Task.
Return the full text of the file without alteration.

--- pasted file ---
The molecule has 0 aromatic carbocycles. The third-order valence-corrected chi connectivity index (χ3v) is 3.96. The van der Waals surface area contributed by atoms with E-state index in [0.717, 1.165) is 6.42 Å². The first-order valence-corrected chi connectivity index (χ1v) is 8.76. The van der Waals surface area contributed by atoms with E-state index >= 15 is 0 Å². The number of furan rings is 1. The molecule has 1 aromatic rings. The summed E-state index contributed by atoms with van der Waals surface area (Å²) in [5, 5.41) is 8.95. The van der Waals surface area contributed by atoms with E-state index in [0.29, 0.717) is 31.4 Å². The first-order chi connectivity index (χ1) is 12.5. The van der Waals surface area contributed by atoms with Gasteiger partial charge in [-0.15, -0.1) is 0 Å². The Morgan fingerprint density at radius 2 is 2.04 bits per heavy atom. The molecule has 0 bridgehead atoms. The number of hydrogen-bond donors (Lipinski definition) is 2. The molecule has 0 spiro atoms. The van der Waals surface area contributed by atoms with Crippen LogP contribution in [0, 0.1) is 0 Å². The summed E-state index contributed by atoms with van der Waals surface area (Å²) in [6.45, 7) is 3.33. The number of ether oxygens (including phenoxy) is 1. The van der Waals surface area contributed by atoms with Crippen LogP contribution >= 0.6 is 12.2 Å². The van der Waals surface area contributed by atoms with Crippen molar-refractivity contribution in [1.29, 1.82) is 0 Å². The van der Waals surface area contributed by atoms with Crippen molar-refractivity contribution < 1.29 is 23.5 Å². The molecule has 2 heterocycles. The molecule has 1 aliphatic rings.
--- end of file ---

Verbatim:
The molecule has 0 aromatic carbocycles. The third-order valence-corrected chi connectivity index (χ3v) is 3.96. The van der Waals surface area contributed by atoms with E-state index in [0.717, 1.165) is 6.42 Å². The first-order valence-corrected chi connectivity index (χ1v) is 8.76. The van der Waals surface area contributed by atoms with E-state index >= 15 is 0 Å². The number of furan rings is 1. The molecule has 1 aromatic rings. The summed E-state index contributed by atoms with van der Waals surface area (Å²) in [5, 5.41) is 8.95. The van der Waals surface area contributed by atoms with E-state index in [0.29, 0.717) is 31.4 Å². The first-order chi connectivity index (χ1) is 12.5. The van der Waals surface area contributed by atoms with Gasteiger partial charge in [-0.15, -0.1) is 0 Å². The Morgan fingerprint density at radius 2 is 2.04 bits per heavy atom. The molecule has 0 bridgehead atoms. The number of hydrogen-bond donors (Lipinski definition) is 2. The molecule has 0 spiro atoms. The van der Waals surface area contributed by atoms with Crippen LogP contribution in [0, 0.1) is 0 Å². The summed E-state index contributed by atoms with van der Waals surface area (Å²) in [6.45, 7) is 3.33. The number of ether oxygens (including phenoxy) is 1. The van der Waals surface area contributed by atoms with Crippen LogP contribution >= 0.6 is 12.2 Å². The van der Waals surface area contributed by atoms with Crippen molar-refractivity contribution in [1.29, 1.82) is 0 Å². The van der Waals surface area contributed by atoms with Crippen molar-refractivity contribution < 1.29 is 23.5 Å². The molecule has 2 heterocycles. The molecule has 1 aliphatic rings.